On May 19, 2010, the Department of Finance released the details
of its proposal to impose HST costs on various types of investment
vehicles and plans on the basis of the provincial location of their
ultimate investors rather than the provinces where they make their
purchases of goods and services.
The list of potentially affected entities include:
investment plans such
as mutual fund trusts and corporations, registered pension plans,
pooled funds trusts, employee benefit plans and mortgage investment
segregated funds of insurers
A fund should not be
affected by the proposals if it has a permanent establishment in
only one province. However, the proposals will substantially expand
the definition of this term for these purposes so that, for
example, a mutual fund will have a permanent establishment in each
province in which it is entitled to distribute its units or
In very general terms, such an affected fund will be required to
compute its percentage ownership by Canadian investors in the
different provinces in which it has permanent establishments. It
will then be required to pay the provincial component of the HST
(if any) for each such province by applying those allocation
percentages to its taxable expenses for which it is not entitled to
an input tax credit. (Modified versions of this rule will apply to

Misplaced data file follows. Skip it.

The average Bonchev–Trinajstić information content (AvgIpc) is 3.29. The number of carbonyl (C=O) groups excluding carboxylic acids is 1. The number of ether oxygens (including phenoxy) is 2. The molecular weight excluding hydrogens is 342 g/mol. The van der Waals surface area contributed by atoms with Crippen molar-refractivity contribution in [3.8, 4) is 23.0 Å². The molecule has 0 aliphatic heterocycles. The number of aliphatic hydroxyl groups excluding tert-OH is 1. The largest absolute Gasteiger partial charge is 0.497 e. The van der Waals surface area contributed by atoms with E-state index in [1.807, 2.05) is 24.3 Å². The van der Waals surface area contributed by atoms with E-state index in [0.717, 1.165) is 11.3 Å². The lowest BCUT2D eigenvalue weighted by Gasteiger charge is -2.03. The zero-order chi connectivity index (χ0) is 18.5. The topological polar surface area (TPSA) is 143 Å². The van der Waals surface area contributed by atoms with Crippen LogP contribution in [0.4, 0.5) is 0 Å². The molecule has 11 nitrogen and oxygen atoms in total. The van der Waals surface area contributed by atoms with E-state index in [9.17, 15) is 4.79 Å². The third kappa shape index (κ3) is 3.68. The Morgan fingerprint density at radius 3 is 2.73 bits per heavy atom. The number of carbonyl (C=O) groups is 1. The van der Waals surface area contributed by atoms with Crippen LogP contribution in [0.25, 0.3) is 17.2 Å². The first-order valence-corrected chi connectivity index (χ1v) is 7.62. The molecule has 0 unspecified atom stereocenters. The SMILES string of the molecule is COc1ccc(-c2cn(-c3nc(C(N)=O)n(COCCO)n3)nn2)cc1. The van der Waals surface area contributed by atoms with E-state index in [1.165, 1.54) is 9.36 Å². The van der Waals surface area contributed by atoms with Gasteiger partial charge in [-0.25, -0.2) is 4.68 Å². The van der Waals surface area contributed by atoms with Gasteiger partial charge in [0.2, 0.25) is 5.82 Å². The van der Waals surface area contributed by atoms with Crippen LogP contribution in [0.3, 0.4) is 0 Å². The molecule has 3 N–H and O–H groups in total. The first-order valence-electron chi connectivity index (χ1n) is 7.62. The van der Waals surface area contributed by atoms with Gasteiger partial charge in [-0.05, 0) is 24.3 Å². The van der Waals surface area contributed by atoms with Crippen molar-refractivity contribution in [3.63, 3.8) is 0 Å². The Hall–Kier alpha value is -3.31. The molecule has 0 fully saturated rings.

pension plans based on their plan members, and to various other
plans based on their beneficiaries.)
For example, suppose that a mutual fund trust with permanent
establishments in Alberta and Ontario has 80% of its unitholders
(in terms of the value of their units) located in Ontario, and the
other 20% in Alberta, and that its only expense is a $1 million
management fee of its Alberta manager that is subject to federal
GST of $50,000 and no provincial HST, and for which it is not
entitled to an input tax credit. In approximate terms, it would be
required to apply the Ontario provincial HST of 8% to the
unrecoverable expenses of $800,000 which were allocated to Ontario.
It would then compare this number to the actual Ontario HST paid by
it (in this case, nil) to determine whether it had an additional
provincial HST obligation (or a refund, if the result of the
allocation went the other way).
One of the objectives of the proposals is to avoid giving an
incentive to investors to invest in funds that incur most of their
expenses free of provincial HST.
There is a morass of specific proposed rules that attempt to
address the considerable practical difficulties that affected funds
will face in determining the provinces of ultimate ownership (i.e.,
looking through institutional investors) of their equity - and in
the case of exchange-traded mutual funds, the proposals are vague
as to how the allocation methodology will work. These rules will
impose onerous obligations on many fund owners as well as the funds
themselves, with associated significant compliance costs and
potential penalties. For most funds, these requirements will begin
to apply for their 2010 taxation years.
The content of this article is intended to provide a general
guide to the subject matter. Specialist advice should be sought
about your specific circumstances.
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